Will New MacDonald have a farm?

Chris Boeckmann raises both turkeys and cattle on his Loose Creek, Mo., farm. (Peggy Lowe/Harvest Public Media)

It might seem like the U.S. farmer comes in a pretty standard size.

Just look at the 2007 Census of Agriculture, which determined that the average farmer age was 57 and that 93.5 percent of farmers are white. 

That American Gothic image of Ma and Pa struggling on the farm may be fairly clear in your mind, but it's just not accurate. There is no one-size-fits-all in agriculture today. And what's more, there are huge concerns about who will actually be able to take on the job of the U.S. farmer a few decades from now.

Of course, at the heart of the matter is a dramatic aging trend.  Between 2002 and 2007 alone, the number of farmers over 65 grew by nearly 22 percent.  For every one farmer and rancher under the age of 25, there are five who are 75 or older, according to U.S. Department of Agriculture statistics.

Interactive Map: Average Age of Principal Farm Operator

Are farmers getting older?  Yes. Check out this interactive map that charts the aging population of U.S. farmers. The darker the blue, the more the average age of principal farm operators changed from 1997-2007.
(Source: 2007 USDA Census of Agriculture)

So yes, farmers are getting older. But on top of this come technological, cultural and political forces that are bringing immense change to people who commit to building their lives around the land.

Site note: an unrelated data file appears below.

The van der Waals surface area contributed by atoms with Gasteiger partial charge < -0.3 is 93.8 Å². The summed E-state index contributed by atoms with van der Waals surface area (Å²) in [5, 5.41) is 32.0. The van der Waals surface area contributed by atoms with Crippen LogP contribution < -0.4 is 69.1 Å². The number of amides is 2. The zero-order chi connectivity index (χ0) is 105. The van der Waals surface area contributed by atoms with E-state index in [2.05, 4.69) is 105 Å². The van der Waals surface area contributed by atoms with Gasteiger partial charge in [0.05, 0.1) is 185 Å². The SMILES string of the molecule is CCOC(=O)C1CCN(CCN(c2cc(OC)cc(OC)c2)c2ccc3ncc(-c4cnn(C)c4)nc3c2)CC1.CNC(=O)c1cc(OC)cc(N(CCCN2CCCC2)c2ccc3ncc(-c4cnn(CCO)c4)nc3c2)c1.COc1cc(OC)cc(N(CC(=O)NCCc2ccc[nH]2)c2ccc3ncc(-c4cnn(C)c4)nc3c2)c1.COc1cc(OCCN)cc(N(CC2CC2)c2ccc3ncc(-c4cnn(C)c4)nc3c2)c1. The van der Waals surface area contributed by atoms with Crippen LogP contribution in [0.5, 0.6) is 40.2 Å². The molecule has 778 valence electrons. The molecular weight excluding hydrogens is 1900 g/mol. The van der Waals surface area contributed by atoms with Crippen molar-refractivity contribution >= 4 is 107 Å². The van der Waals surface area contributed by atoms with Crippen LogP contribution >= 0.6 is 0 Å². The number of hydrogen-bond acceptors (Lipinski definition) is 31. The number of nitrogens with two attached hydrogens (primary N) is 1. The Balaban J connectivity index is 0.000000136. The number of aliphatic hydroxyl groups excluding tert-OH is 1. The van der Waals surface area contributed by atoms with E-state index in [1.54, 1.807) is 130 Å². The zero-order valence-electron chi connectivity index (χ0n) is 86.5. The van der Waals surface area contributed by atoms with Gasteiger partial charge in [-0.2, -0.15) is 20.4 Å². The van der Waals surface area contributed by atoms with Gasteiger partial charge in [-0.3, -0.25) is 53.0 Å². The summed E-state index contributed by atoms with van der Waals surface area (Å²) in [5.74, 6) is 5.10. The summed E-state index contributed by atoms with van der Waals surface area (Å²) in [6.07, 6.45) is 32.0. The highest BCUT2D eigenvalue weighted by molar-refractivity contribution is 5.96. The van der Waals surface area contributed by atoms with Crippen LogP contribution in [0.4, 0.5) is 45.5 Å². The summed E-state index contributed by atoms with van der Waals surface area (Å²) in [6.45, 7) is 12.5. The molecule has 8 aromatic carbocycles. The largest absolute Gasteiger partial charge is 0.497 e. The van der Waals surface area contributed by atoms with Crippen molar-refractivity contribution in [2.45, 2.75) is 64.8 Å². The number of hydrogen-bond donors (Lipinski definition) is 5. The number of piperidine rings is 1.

Ever since Harvest Public Media’s launch in October 2010, we’ve built our coverage around trying to figure out how these forces are playing out in food-focused communities.  We’ve explored everything from aging farmers making connections with young would-be farmers (“eHarmony for farmers”); to the economic obstacles faced by family farmers (“Midsize family farmers getting squeezed”); to the challenges involved when more women are inheriting the land  (“Redefining the farm woman”).

Our Home Fields series last year was basically an examination of whether or not local food systems (with small-scale farmers) can be a larger-scale building block for the future.

Farmer of the Future: More in this series

And now we offer up Farmer of the Future, a five-part radio series, TV documentary and live talk show produced in cooperation with our partner public media stations.  It offers a slightly sideways glimpse at some of the forces we haven’t explored much in our previous work. How do immigrants fit into the picture? What does sustainability really mean? Who are you calling a corporate farmer?

Think of it as just a beginning, though, to Harvest’s commitment to this conversation.

And as we move forward, forget “us versus them.”

Old, young. Male, female. Big, small. Family, corporation.

They’re all part of the Farmer of the Future.

We hope you’ll share your perspective with us by becoming part of the Harvest Network, where we cultivate all the views from the field. Plus, this summer look for our salute to rural heritage through "My Farm Roots," a StoryCorps-type project in which we get to share your stories and memories.

Meanwhile, to keep you focused, here are just a few more of the stories that Harvest has produced over the last 18 months that speak to the changing nature of the Farmer of the Future:

Who’s wearing these overalls?

Finding a niche: When fewer pigs means more

Concerns bubble up over farmland values

Higher estate tax exemption buoys farm estates – for now

High hoops for local food production

Investing in Ag 2.0